Mr. Attorney told me not to worry. The charges would never stick. Blah. Blah. Blah. He wasn’t charged with fleeing and alluding. Nope. Nah. Nada. He could laugh all he wanted. I was losing years in minutes. A heart attack was imminent. Suddenly, the cardiologist came out to get me and immediately said “I wasn’t going to do this, but I think it would be a great time for you to have a stress test.” No s*(? Sherlock!
Amazingly, my stress test came out normal. Really? Machine must have been faulty. Since my attorney thought the story was so funny, I decided to seek out a friend who worked in the city police department. I called her. She and her husband were my angels for the next few months. I told her my story. She was dumbfounded. Her husband had been listening in and interrupted after a few minutes.
I had forgotten that her husband was the Chief of Police, Traffic of the city where I was “detained”. He inquired about the officer and then asked for his badge number. Well, apparently, my police officer had a reputation for charging people with ridiculous offenses. Thank God for friends. Letters were written on my behalf to let the courts know about my good character. Yes, “the courts”.
Six weeks later, I stood in front of the traffic court judge and approximately 100 other traffic violators. When the judge read the charges filed against me, he laughed. Yes. I said he laughed. Again, not a funny ha-ha, but hysterically. I dimly smiled and let out a small, strained giggle and pleaded “not guilty, sir”. Through his tears of laughter, he managed to tell the court that “I’m sorry. I do not try felons in my court. Next!”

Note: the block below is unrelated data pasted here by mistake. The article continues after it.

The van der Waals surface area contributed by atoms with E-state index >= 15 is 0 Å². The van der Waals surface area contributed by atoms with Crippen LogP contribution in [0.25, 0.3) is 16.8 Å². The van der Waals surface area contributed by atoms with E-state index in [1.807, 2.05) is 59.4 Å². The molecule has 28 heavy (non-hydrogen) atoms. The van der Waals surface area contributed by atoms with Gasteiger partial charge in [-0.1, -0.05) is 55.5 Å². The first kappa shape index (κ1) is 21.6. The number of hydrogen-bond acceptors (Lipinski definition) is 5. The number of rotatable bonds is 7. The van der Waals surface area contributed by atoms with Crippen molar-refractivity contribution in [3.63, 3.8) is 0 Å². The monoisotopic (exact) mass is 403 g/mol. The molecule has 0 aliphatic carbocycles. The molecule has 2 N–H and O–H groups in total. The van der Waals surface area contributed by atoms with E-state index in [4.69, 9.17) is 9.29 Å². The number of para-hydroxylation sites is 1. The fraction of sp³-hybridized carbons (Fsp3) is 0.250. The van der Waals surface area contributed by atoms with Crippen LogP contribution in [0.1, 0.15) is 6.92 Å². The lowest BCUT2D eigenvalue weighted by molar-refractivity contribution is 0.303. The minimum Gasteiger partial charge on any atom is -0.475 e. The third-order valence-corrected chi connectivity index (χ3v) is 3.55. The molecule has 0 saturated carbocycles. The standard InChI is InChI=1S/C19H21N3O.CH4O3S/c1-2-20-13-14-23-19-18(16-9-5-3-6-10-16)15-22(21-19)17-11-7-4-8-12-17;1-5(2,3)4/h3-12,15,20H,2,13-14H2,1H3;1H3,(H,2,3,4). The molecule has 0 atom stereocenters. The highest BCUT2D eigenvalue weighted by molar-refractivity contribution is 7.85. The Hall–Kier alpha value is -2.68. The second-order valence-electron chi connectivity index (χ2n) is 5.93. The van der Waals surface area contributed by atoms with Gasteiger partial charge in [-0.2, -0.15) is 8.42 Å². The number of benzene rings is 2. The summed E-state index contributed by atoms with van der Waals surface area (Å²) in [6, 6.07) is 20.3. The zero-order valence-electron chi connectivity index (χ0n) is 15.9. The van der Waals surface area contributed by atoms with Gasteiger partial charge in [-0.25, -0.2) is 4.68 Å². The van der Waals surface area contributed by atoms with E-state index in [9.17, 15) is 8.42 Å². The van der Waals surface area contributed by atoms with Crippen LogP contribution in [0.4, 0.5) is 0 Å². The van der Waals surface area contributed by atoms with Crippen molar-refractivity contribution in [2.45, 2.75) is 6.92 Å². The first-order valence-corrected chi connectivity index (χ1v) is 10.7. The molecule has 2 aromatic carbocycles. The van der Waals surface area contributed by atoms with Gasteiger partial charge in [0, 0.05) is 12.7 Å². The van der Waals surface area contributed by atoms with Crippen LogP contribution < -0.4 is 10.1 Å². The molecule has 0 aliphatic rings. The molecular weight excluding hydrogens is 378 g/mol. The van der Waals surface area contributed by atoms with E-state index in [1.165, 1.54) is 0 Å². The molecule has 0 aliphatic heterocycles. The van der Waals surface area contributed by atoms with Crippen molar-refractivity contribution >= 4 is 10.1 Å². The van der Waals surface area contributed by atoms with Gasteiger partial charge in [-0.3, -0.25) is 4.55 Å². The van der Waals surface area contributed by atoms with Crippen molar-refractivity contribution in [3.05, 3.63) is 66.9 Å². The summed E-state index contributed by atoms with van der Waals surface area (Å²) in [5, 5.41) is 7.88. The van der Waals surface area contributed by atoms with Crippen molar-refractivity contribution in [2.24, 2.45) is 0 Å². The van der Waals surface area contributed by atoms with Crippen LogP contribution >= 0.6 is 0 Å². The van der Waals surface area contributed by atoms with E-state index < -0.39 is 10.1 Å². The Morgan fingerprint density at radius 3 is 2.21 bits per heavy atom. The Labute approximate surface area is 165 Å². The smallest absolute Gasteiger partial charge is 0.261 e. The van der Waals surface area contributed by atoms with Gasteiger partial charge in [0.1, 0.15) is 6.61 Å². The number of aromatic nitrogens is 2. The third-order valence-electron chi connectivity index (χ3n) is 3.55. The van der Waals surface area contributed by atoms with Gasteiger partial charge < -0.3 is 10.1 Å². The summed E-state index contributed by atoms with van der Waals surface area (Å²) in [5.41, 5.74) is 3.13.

My friend and her husband were with me the whole time for support. Thank God or I would have passed out. Next stop. Criminal court. This judge was a bit more stern. If he thought my story was funny, he didn’t show it at all. I pleaded “not guilty” again. I truly wanted to vomit. The court officer was chuckling. I was dying. I had all my charges dropped, paid my court fees, and am now a felon-free citizen.
I can laugh now when I tell my “fleeing and alluding” story. Admittedly, it took a while before I thought it was funny at all. Now, I look back and think “I should have laughed my way through it, too.” It is pretty funny I must say. The most ironic thing about it is that I am one of the most careful, slow, grandma-like drivers that I know. I’m afraid to go more than 10 miles over the speed limit.
As cliché as this may sound, the biggest lesson that I’ve learned from this experience and have been reminded of on numerous occasions is that “this too shall pass”. It is all about timing. Not my time, but God’s time. I allowed this incident to stress me out more than it should have. It was being taken care of. My friends, my family, and God were all there laughing all the way. I should have been too. Laugh more. Fear less.
God makes everything happen at the right time.